Sins of Omission

Edmund BurkeLiving in the Spirit
September 5, 2016

Scripture Reading: Jeremiah 4:11-12, 22-28

At that time it will be said to this people and to Jerusalem: A hot wind comes from me out of the bare heights in the desert towards my poor people, not to winnow or cleanse— a wind too strong for that. Now it is I who speak in judgement against them.                                                                                                       –Edmund Burke
‘For my people are foolish,
   they do not know me;
they are stupid children,
   they have no understanding.
They are skilled in doing evil,
   but do not know how to do good.’ –Jeremiah 4:11-12, 22

Do not be deceived; God is not mocked, for you reap whatever you sow. (Galatians 6:7)

We all must deal with the consequences of our actions or lack of actions. Some have had the first part of this statement drilled into our very being from infancy. I fear we pay far less attention to what happens when we fail to act. What is the cost of our sins of omission?

I seriously doubt that any taking the time to read this are skilled in doing evil. Most of us pay our bills and taxes, go to church, even feed the hungry and clothe the naked to some degree. We may assert ourselves to standing up for what is right when it directly impacts our lives. How quickly do we react to injustice when it primarily affects others?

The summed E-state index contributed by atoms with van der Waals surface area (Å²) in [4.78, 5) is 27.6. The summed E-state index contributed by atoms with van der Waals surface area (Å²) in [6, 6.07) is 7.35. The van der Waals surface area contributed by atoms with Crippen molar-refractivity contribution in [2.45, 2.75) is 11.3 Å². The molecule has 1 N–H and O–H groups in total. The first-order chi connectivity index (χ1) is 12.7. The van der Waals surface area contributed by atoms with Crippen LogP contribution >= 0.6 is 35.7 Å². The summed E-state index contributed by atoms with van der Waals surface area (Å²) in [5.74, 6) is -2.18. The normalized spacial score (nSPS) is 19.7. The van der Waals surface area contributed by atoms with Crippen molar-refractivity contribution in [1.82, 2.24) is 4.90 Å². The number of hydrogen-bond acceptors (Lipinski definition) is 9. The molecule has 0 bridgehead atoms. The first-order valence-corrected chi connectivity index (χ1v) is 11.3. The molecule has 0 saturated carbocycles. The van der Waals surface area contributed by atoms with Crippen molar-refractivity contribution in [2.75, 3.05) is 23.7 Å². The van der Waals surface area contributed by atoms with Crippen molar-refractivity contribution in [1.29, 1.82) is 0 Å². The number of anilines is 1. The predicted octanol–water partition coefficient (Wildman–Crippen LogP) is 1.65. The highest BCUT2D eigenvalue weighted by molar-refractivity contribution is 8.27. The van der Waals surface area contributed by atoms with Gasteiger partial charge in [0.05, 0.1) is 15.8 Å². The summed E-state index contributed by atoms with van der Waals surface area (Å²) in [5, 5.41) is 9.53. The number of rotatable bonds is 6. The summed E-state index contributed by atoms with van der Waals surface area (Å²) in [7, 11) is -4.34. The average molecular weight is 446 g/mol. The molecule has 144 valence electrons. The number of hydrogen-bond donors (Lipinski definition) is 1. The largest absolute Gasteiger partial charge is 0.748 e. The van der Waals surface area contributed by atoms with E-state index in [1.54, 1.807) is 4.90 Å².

We may be skilled at ignoring evil. There is a lot of hate and fear being tossed around now regarding strangers we do not know and may never meet. I think it important that we get to know some of these strangers. We need to see for ourselves that they love their children just like we do. Have all the same good and bad traits that we have, and experience joy and pain just like we do. It does not matter if they are newly arrived immigrants, refugees, LGBTQ, persons of differing color, poor, working class, middle class or rich.

Even if we never meet all the others of the world, we need to accord them the same status that we have of being children of God. They are our brothers and sisters. Would you want your biological relatives treated as some of these strangers are treated? What would you do to help your biological relatives in similar circumstances? More importantly, what would Jesus do?

Prayer: Lord, welcoming the stranger as you command us throughout the Bible sometimes puts us outside our comfort zone. Be our comforter and enable our advocacy. Amen.

All scriptures are quoted from the New Revised Standard Version Bible: Anglicized 
Edition, copyright 1989, 1995, Division of Christian Education of the National Council 
of Churches of Christ in the United States of American. Used by permission. All rights